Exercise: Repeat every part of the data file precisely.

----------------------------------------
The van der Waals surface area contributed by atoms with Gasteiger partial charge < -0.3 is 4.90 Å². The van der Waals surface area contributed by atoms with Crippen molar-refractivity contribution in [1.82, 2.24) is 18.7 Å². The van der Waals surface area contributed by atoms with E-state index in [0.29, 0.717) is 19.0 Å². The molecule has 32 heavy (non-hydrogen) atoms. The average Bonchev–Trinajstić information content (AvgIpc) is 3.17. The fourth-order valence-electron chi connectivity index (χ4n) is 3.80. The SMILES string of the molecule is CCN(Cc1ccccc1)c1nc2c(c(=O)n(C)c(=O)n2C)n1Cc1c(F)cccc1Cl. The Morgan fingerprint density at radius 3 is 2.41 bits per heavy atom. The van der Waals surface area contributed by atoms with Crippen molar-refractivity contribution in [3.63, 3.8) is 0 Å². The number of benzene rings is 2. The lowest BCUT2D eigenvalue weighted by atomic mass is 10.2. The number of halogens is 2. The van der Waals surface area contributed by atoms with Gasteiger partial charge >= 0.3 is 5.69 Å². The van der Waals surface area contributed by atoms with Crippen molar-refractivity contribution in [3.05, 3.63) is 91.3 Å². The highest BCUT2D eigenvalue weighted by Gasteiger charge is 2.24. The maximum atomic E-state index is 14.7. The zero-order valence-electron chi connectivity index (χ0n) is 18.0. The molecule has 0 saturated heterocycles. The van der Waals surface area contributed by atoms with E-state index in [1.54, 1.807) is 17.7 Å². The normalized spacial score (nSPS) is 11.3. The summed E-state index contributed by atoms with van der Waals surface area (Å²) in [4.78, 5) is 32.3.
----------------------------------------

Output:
The van der Waals surface area contributed by atoms with Gasteiger partial charge < -0.3 is 4.90 Å². The van der Waals surface area contributed by atoms with Crippen molar-refractivity contribution in [1.82, 2.24) is 18.7 Å². The van der Waals surface area contributed by atoms with E-state index in [0.29, 0.717) is 19.0 Å². The molecule has 32 heavy (non-hydrogen) atoms. The average Bonchev–Trinajstić information content (AvgIpc) is 3.17. The fourth-order valence-electron chi connectivity index (χ4n) is 3.80. The SMILES string of the molecule is CCN(Cc1ccccc1)c1nc2c(c(=O)n(C)c(=O)n2C)n1Cc1c(F)cccc1Cl. The Morgan fingerprint density at radius 3 is 2.41 bits per heavy atom. The van der Waals surface area contributed by atoms with Crippen molar-refractivity contribution in [3.63, 3.8) is 0 Å². The number of benzene rings is 2. The lowest BCUT2D eigenvalue weighted by atomic mass is 10.2. The number of halogens is 2. The van der Waals surface area contributed by atoms with Gasteiger partial charge >= 0.3 is 5.69 Å². The van der Waals surface area contributed by atoms with Crippen molar-refractivity contribution in [3.05, 3.63) is 91.3 Å². The highest BCUT2D eigenvalue weighted by Gasteiger charge is 2.24. The maximum atomic E-state index is 14.7. The zero-order valence-electron chi connectivity index (χ0n) is 18.0. The molecule has 0 saturated heterocycles. The van der Waals surface area contributed by atoms with E-state index in [1.54, 1.807) is 17.7 Å². The normalized spacial score (nSPS) is 11.3. The summed E-state index contributed by atoms with van der Waals surface area (Å²) in [4.78, 5) is 32.3.